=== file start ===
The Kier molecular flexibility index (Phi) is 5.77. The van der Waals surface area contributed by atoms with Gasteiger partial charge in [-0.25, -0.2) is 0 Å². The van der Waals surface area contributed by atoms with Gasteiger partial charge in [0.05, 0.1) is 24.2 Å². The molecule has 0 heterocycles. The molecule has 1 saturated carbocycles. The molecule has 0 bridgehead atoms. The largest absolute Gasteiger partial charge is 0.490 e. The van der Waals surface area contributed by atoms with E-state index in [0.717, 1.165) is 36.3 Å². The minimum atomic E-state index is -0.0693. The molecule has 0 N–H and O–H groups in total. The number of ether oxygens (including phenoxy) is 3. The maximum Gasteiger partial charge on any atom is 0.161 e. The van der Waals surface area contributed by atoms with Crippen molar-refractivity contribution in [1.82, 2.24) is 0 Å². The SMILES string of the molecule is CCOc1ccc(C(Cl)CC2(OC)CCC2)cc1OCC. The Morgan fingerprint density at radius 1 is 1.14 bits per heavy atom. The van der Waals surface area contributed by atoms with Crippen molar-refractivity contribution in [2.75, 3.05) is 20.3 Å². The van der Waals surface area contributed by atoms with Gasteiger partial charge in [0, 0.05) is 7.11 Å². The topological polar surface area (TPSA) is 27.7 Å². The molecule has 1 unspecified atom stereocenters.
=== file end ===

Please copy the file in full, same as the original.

The Kier molecular flexibility index (Phi) is 5.77. The van der Waals surface area contributed by atoms with Gasteiger partial charge in [-0.25, -0.2) is 0 Å². The van der Waals surface area contributed by atoms with Gasteiger partial charge in [0.05, 0.1) is 24.2 Å². The molecule has 0 heterocycles. The molecule has 1 saturated carbocycles. The molecule has 0 bridgehead atoms. The largest absolute Gasteiger partial charge is 0.490 e. The van der Waals surface area contributed by atoms with E-state index in [0.717, 1.165) is 36.3 Å². The minimum atomic E-state index is -0.0693. The molecule has 0 N–H and O–H groups in total. The number of ether oxygens (including phenoxy) is 3. The maximum Gasteiger partial charge on any atom is 0.161 e. The van der Waals surface area contributed by atoms with Crippen molar-refractivity contribution in [1.82, 2.24) is 0 Å². The SMILES string of the molecule is CCOc1ccc(C(Cl)CC2(OC)CCC2)cc1OCC. The Morgan fingerprint density at radius 1 is 1.14 bits per heavy atom. The van der Waals surface area contributed by atoms with Crippen molar-refractivity contribution in [2.75, 3.05) is 20.3 Å². The van der Waals surface area contributed by atoms with Gasteiger partial charge in [0, 0.05) is 7.11 Å². The topological polar surface area (TPSA) is 27.7 Å². The molecule has 1 unspecified atom stereocenters.